I won’t sugarcoat it: leaving Berlin was hard. Saying goodbye to my host family, friends, IES Abroad staff, and even favorite restaurants is no easy task, and saying goodbye to the life and routine I created for myself was just as hard, if not harder. In these past few weeks, I’ve moved back home to Maryland and then back to my college town in Michigan for the summer. Seeing friends and family from home has been wonderful, but I can’t help but think of my time in Berlin and feel like—as I reacclimate to my life at home in the United States—those four months abroad were a fever dream. When everything that made up my life for months is suddenly (over the course of a long travel day) gone, it’s no surprise that I’m feeling this way.
Before I even set foot in Berlin, I knew coming home was an inevitable part of the study abroad process. Unfortunate, yes, but inevitable, meaning that I was getting on that plane home whether I wanted to or not… and get on that plane I did. Two weeks later, looking back at all of my photos and souvenirs from Berlin brings me mixed emotions. With my friends being both Germans and Americans, it was hard to imagine a time where we are all going to be together in that same way again. You know what they say: don’t cry because it’s over, smile because it happened. This is very true, but it is easier when you don’t have to mourn a lifestyle that you might never get back and when the close friends who once were down the street now live thousands of miles away. Even though I am a part of such a digital generation, texting, video chats, and social media cannot compete with long walks around Berlin exploring with my friends in person. I miss the people, the food, the culture, the language, and don’t even get me started on the public transportation.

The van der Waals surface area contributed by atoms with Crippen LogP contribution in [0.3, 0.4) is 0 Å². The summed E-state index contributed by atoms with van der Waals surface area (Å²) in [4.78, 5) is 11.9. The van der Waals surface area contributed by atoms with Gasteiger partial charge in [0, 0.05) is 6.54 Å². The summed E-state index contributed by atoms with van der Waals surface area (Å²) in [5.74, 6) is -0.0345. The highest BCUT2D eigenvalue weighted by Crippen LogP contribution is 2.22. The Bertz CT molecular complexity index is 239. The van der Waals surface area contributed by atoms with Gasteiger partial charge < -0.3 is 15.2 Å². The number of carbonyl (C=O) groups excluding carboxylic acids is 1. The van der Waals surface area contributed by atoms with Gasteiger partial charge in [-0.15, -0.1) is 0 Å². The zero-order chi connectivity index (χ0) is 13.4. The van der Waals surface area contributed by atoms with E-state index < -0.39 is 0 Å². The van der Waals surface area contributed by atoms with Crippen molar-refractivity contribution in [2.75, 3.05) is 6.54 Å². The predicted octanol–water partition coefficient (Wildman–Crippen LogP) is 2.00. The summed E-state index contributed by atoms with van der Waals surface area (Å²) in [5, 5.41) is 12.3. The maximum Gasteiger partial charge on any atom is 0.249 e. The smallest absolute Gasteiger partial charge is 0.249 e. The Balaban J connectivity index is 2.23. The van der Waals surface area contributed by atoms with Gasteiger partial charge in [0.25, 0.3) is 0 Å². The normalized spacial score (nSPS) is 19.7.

There have been some pleasant surprises at home, though, like my local record store having some records by one of my favorite German musicians and a nearby candy shop selling a popular brand of German chocolates. Though I would have paid about one fifth of the American price in Berlin, it’s still nice to know that I can have a taste of my time abroad whenever I want. Even at home, I can follow Instagram accounts about Berlin and take free German lessons online. Plus, it’s nice to be in the same time zone as most of my loved ones again.
Maybe in a few months I’ll be able to open the journal I kept every day abroad without getting choked up, but until then, I’ll be helping this new and improved version of myself settle back into life in the United States. If studying abroad has taught me anything, it’s taught me that life can be unpredictable and wonderful and has so much in store for us that we can’t even begin to imagine. We don’t have total control over everything, but we have some—and if I have as much control as I hope I do, I’ll be back in Berlin before I know it.
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I am a junior at the University of Michigan and am double-majoring in Environment and Communication and Media (Class of 2024). I’m from Brookeville, Maryland, and apart from writing and blogging, I love music, playing the guitar, drawing, learning, and exploring new places. My passion for advocating for the environment as well as my interest in the culture and history of Berlin led me to this study abroad experience, and I am thrilled to be able to share it with you!